A flurry of tweets abounded during last night’s Democratic debate, suggesting Sen. Bernie Sanders flubbed handling of the topic of Hillary Clinton’s email scandal. As a Republican partisan, a critic and skeptic of Ms. Clinton’s ethical standards—and someone who long-favored President Obama for the 2008 Democratic nomination over Clinton because of issues with her record—I would have loved to see Mr. Sanders knife her very publicly on national television. Mr. Sanders’ comment that, “The American people are sick and tired of hearing about your damn emails” was not an error on his part, and may, in fact, have been smart.
Hillary won’t live or die by virtue of anything Mr. Sanders has to say.
Let’s remember one basic fact that Mr. Sanders himself, as with all the candidates in this race, knows well: There is an investigation by the Department of Justice and the FBI into Ms. Clinton’s emails. If this investigation finds fault in her actions or those of her team, the political consequences will be very, very bad—irrespective of any attacks other candidates, parties or entities have launched. On the other hand, if Ms. Clinton and her team are cleared of all wrongdoing, zero political capital will have been gained by any Democrat attacking her over the controversy. So why spend time on it? Hillary won’t live or die by virtue of anything Mr. Sanders has to say; she will live or die based on her own behavior and whether the DOJ and FBI turn up anything bad.
In the meantime, Ms. Clinton continues to prove she is her own worst enemy. Every time the scandal is mentioned, she loses ground and someone else gains it. And, ironically, thanks to Sanders’ remark, which was so attention-grabbing, in the spin room after the debate, guess what the media focused on a whole lot? Hillary Clinton’s emails. Mr. Sanders may not have prepped (much) for this debate, but he did inadvertently stumble on a winner with his remark: He got to look nice to Ms. Clinton on stage while indirectly fueling more discussion about a very problematic topic for her. Very importantly, he also gave voice to the frustration a lot of Democratic-inclined voters feel about the Clintons, in general, and around Hillary in particular: Everywhere they go, there is drama, scandal, and a heck of a lot of attention devoted to fighting personal fires rather than improving the lives of Americans.
Republicans and some media listening to Mr. Sanders’ remark mostly seem to have heard it translate as, “Everyone should give Hillary a pass even if she did mishandle classified information and send around sensitive information involving CIA assets, I don’t care about this issue at all.” However, by a key constituency Sanders is attempting to lock down further (Democrats who may resign themselves to Ms. Clinton but really aren’t enthused about the prospect), his point will be understood as, “All you get with the Clintons is drama, drama, drama and controversy, controversy, controversy. Do we really want another four or eight years of this crap, or could we maybe focus on someone without these problems who can devote attention to the real issues?”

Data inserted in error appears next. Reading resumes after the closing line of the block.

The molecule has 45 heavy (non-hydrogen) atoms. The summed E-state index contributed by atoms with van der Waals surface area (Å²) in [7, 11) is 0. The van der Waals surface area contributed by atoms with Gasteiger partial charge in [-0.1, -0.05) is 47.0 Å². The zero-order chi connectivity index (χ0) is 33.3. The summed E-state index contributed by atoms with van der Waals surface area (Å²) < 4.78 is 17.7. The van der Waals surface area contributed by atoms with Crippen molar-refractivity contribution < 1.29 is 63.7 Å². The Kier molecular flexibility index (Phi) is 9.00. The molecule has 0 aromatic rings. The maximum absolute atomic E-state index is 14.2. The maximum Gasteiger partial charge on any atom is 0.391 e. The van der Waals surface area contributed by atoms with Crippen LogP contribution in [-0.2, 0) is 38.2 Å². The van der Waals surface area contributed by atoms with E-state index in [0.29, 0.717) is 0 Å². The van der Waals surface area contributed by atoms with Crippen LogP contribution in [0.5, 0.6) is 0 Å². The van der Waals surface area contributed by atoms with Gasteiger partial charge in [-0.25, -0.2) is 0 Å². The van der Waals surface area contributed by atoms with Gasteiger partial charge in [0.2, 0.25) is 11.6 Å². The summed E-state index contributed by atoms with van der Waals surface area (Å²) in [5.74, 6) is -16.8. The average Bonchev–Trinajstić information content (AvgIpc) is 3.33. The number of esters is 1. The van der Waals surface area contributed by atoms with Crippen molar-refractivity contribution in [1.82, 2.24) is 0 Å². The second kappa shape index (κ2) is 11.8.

With her, you get the usual Clinton crap, and people are sick of it.
Mr. Sanders then pivoted to economic issues—and the big attention-getter and distinguishing topic—campaign finance and big money influence in elections, which just so happens to be exactly the issue many voters who will participate in the Democratic primary care about, and of which it is reasonable to assume a lot of them doubt Ms. Clinton will do anything. According to May 2015 Gallup polling, 74 percent of Democrats said “the way government operates in Washington” was of concern to them. According to a September 2015 Bloomberg poll, Democrats oppose Citizens United—shorthand for “money in politics”—by an 83 to 13 percent margin. Despite Ms. Clinton’s claim that being a woman in and of itself makes her the biggest political outsider ever, it is doubtful many voters see her as anything other than the consummate Beltway insider who has spent years palling around with wealthy donors and business interests that a lot of Democratic voters, especially, hate and mistrust.
As Mr. Sanders noted, he doesn’t have a SuperPAC (a subtle needling of Ms. Clinton for having one) and isn’t running a big money campaign (again, implying that she is). That is Mr. Sanders’ argument, in a nutshell: With me, you get a no-nonsense, accountable-to-the-base-alone, philosophically-driven campaign that’s by and for the people and is about restoring democracy. With her, you get the usual Clinton crap, and people are sick of it.
The bottom line is whatever the media may be saying about Ms. Clinton having “won” the debate, and no matter how much Republicans may have been disappointed to not see a public shivving of her, what Mr. Sanders did worked—and, as judged by metrics ranging from focus group perspectives to social media, he was the winner. In CNN’s post-debate focus group, a majority felt Sanders won. In a post-debate focus group of twelve 18-34 year olds conducted by Fusion, again, Sanders was the winner. Fox News’ post-debate focus group also deemed Sanders the winner. Sanders also sparked the most social media buzz: According to MSNBC, “The self-proclaimed ‘Democratic-Socialist’ from Vermont was the top candidate discussed on Facebook and Twitter during Tuesday’s debate on CNN, according to each site’s data, which was released later that same evening.”
Clinton may have had her best night in years, but it was not that good–thanks to a free-wheeling, unfiltered lefty New Englander.